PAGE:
Because the most common means of poxvirus transmission is the mosquito, outbreaks often arise on a seasonal basis. Hansen writes that limited studies show the lowest prevalence rate of avian pox in Oregon's California quail population occurs during the dry summer months. While in Florida, data show that avian pox in wild turkeys occurs in late summer and early fall, corresponding to the mosquito season. However, avian pox can show up at any time, because mosquitos are not the virus' sole means of transmission. The red-tailed hawk we treated initially showed signs of being pox infected in December, a month in the northeast more noted for snow than mosquitoes.
Pox lesions on eagle's feet and toes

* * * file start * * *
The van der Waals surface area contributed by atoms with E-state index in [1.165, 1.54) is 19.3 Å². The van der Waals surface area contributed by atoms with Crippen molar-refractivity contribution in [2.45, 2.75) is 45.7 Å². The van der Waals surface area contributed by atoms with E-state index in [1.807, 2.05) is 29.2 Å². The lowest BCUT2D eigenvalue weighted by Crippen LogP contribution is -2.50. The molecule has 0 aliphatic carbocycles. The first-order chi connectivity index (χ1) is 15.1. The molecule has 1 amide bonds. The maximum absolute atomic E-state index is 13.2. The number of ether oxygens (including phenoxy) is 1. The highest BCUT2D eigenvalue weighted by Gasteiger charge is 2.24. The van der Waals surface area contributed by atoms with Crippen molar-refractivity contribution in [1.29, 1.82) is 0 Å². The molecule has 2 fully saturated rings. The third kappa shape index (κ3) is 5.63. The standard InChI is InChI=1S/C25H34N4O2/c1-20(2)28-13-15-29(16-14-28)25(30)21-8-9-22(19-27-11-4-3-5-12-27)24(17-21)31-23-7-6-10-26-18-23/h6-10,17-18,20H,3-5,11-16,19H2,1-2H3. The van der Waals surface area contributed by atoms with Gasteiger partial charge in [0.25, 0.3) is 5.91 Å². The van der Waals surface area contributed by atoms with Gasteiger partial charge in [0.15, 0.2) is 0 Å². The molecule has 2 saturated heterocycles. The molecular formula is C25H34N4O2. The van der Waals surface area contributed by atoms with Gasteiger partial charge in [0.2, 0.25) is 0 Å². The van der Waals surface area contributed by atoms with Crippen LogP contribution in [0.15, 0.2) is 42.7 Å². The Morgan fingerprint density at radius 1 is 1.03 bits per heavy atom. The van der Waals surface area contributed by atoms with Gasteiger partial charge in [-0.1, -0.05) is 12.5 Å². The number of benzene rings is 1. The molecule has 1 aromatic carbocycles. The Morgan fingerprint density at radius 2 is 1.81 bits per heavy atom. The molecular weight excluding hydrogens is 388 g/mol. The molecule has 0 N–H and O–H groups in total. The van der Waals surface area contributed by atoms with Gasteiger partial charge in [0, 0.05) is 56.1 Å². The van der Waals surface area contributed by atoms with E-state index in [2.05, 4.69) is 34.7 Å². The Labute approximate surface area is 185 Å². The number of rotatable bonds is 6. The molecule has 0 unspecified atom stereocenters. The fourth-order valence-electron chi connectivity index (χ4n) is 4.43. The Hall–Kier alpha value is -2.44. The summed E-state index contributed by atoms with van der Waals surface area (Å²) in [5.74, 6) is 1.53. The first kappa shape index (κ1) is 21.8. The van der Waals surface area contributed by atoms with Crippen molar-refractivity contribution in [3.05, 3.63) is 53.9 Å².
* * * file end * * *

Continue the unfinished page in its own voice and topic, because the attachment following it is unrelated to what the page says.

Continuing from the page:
This slow-developing disease is highly contagious and can be passed from bird to bird through physical contact. Nestlings sharing close quarters almost always share the virus. The first pox bald eagle we treated was a newly fledged youngster that came from a nest of known infected siblings. According to government statistics, immature birds are often the most frequently and severely poxvirus infected. Our experience at the raptor center bears this out. Of the four birds we treated, three were immature. The exception was the goshawk and that bird had just turned one year old when it contracted the disease. Because avian pox can be passed to birds through contact with virus-contaminated surfaces, caring for infected birds requires strict quarantine measures. After the virus has run its course, everything the sick bird has come in contact with must be thoroughly disinfected. In the continental United States the prime source of several contact transmitted outbreaks between different species occurred at winter bird feeding stations. To lessen the risk of contact transmission of avian pox, as well as other contagious diseases, bird watchers should regularly disinfect their bird feeders with a 5% chlorine bleach solution.